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Welcome to SASM!

Welcome to the homepage of SASM, the "Society Against the Simplification of Microbes". We are a group of people bound by a very simple common belief: We object against treating microbes (e.g. bacteria, phytoplankton, etc.) in a simplified manner. This includes treating them as if they are particles or chemical molecules. Statements like "phytoplankton react with nutrients to make more phytoplankton" are not acceptable. Microbes are complicated things with intracellular properties and behaviour that gives rise to complex system dynamics. This should be clearly acknowledged in our measurements and models.

Happenings

ASLO 2010 Session: I am an Individual, Stop Treating Me Like Everyone Else! – Observation and Modeling of Diversity Within Plankton Populations

Abstract: Phytoplankton populations have traditionally been viewed as homogeneous collections of identical individuals. This is reflected in our analytical approach: phytoplankton biomass is grouped into size classes, and filtered cells are aggregated for measurements of chlorophyll, element content (e.g. C/N/P, trace metals) and biochemical composition and activity. Our models have also been consistent with this view. Phytoplankton are described using population-level parameters (e.g. mg C/L) using differential equations (e.g. dC/dt = growth, death, etc.). Growth has been considered to be a chemical reaction between a “phytoplankton molecule’” and a nutrient molecule to make more phytoplankton molecules. However, advances in single-cell analytical techniques, like flow cytometry, x-ray fluorescence microprobes, and single-cell genomics, now allow for the characterization of heterogeneity within populations. At the same time, individual/agent-based models allow for this heterogeneity to be simulated. These new techniques allow for the characterization and understanding of heterogeneity in phytoplankton populations, and they raise many new questions. How much heterogeneity is there in cellular properties? What is the cause (e.g. different life history, imperfect division) of heterogeneity? What are the biogeochemical implications of this heterogeneity? This session encourages papers that focus on any aspect of heterogeneity within plankton populations, including both observational and modeling papers.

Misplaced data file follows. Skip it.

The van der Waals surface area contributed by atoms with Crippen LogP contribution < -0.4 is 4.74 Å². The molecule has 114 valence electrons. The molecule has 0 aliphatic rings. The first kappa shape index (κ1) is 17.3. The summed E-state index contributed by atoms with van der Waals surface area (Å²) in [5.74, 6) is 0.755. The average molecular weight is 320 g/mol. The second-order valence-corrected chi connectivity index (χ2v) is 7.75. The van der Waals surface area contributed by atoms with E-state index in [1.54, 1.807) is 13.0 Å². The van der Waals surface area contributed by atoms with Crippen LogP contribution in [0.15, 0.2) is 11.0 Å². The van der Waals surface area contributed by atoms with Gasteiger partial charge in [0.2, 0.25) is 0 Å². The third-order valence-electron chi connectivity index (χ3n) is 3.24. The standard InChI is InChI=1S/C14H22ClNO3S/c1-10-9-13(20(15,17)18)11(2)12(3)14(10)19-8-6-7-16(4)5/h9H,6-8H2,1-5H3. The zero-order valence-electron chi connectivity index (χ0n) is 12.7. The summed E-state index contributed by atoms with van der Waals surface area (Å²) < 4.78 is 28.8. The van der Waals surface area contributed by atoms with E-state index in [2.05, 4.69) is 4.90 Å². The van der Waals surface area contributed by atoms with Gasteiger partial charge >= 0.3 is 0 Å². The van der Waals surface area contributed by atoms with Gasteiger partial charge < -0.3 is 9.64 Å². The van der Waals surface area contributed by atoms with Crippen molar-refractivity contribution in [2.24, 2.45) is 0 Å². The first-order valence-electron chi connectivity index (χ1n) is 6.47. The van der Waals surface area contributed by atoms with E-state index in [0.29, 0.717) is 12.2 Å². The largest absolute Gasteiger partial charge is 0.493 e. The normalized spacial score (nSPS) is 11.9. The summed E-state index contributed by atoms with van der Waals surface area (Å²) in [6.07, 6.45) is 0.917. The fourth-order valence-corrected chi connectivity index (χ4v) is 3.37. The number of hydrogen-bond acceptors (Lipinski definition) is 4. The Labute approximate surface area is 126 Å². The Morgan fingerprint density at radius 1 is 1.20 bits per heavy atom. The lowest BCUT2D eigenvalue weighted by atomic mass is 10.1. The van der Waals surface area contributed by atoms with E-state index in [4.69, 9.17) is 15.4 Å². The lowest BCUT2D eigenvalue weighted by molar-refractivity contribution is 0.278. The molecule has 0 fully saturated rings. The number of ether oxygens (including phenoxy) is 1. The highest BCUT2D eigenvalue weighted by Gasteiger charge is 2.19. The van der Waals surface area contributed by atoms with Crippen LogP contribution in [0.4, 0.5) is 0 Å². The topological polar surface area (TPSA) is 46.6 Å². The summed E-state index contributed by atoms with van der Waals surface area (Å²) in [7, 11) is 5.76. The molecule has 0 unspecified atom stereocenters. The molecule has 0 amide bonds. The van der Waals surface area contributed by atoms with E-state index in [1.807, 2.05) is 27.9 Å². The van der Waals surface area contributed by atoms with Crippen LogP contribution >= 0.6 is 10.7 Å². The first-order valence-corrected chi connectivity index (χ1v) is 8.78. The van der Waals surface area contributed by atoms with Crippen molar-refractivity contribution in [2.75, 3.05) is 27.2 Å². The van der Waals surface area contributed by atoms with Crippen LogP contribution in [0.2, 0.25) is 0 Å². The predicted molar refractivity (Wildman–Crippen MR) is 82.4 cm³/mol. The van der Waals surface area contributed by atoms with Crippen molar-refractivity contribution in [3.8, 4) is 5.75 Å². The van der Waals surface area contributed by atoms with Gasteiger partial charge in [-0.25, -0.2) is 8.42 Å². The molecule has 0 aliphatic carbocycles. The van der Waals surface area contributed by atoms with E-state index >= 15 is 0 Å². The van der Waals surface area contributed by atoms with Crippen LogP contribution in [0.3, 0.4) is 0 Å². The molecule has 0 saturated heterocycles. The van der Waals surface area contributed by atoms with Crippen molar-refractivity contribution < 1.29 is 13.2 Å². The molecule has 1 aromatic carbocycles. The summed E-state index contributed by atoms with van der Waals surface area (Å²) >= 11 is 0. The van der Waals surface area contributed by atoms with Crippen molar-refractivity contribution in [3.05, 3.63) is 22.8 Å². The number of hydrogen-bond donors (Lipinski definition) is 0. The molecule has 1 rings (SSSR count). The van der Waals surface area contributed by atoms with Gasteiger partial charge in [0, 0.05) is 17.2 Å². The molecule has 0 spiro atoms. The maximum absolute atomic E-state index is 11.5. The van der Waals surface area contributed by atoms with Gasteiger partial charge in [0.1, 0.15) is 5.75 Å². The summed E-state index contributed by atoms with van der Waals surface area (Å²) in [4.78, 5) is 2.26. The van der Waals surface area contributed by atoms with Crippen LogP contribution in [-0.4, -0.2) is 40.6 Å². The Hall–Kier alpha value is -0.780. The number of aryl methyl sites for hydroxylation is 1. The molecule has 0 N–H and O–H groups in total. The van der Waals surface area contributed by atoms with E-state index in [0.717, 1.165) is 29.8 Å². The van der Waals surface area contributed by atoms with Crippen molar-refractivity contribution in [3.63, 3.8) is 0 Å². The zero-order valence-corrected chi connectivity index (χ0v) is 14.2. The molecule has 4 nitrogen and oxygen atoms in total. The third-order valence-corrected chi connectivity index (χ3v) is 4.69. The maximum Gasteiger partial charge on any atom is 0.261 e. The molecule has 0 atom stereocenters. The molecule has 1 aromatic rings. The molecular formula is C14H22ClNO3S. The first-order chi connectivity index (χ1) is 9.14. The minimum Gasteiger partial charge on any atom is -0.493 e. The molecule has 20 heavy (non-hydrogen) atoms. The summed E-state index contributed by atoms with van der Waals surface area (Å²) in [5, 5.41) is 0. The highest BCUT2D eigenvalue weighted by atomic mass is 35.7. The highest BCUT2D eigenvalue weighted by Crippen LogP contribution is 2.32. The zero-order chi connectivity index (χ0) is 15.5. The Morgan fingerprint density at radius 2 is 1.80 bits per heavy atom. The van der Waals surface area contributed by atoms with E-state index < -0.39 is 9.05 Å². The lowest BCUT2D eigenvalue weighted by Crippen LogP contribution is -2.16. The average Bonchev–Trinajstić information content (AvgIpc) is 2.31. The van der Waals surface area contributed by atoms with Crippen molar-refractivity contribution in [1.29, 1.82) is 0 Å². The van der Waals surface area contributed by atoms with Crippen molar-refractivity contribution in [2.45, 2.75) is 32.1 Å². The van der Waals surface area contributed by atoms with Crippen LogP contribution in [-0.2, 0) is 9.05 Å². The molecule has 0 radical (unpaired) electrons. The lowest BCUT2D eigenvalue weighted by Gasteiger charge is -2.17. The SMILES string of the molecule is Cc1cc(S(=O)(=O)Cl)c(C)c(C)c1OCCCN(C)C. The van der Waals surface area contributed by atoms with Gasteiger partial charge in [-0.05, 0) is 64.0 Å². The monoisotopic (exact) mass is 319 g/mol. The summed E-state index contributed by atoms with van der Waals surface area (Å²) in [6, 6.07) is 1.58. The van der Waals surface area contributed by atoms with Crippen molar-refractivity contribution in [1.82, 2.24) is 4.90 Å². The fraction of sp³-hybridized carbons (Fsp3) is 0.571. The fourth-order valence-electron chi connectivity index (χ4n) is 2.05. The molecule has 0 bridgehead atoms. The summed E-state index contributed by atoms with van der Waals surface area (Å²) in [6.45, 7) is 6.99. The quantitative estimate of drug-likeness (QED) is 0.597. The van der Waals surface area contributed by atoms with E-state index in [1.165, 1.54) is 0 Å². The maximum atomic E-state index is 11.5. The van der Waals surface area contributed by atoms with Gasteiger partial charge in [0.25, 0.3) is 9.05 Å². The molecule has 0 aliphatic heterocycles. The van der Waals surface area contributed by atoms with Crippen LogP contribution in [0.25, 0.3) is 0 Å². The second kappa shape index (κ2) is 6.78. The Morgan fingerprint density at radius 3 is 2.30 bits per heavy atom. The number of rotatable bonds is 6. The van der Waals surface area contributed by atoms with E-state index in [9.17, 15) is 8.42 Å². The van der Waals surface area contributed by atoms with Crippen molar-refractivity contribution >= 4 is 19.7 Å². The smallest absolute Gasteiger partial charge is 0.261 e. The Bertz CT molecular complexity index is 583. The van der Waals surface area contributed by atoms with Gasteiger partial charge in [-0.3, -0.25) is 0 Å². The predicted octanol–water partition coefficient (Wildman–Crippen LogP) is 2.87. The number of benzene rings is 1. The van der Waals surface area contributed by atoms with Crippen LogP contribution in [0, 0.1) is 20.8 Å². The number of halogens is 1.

Call for abstracts:

http://www.aslo.org/santafe2010/files/aslo_nabs_2010-cfp.pdf

Abstract Submittal Deadline = 12 February 2010.

Contact

President: Ferdi Hellweger, ferdi@coe.neu.edu, (917) 238-3010

Secretary: vacant

Treasurer: Ben Twining

Forms

Microbial Subjects (*updated* 8/4/2010)

Membership - Join Us!

Membership is voluntary and free. If you would like to join, please send your name via email to the president (contact info above). You may then feel free to display the following SASM logo on your personal web page.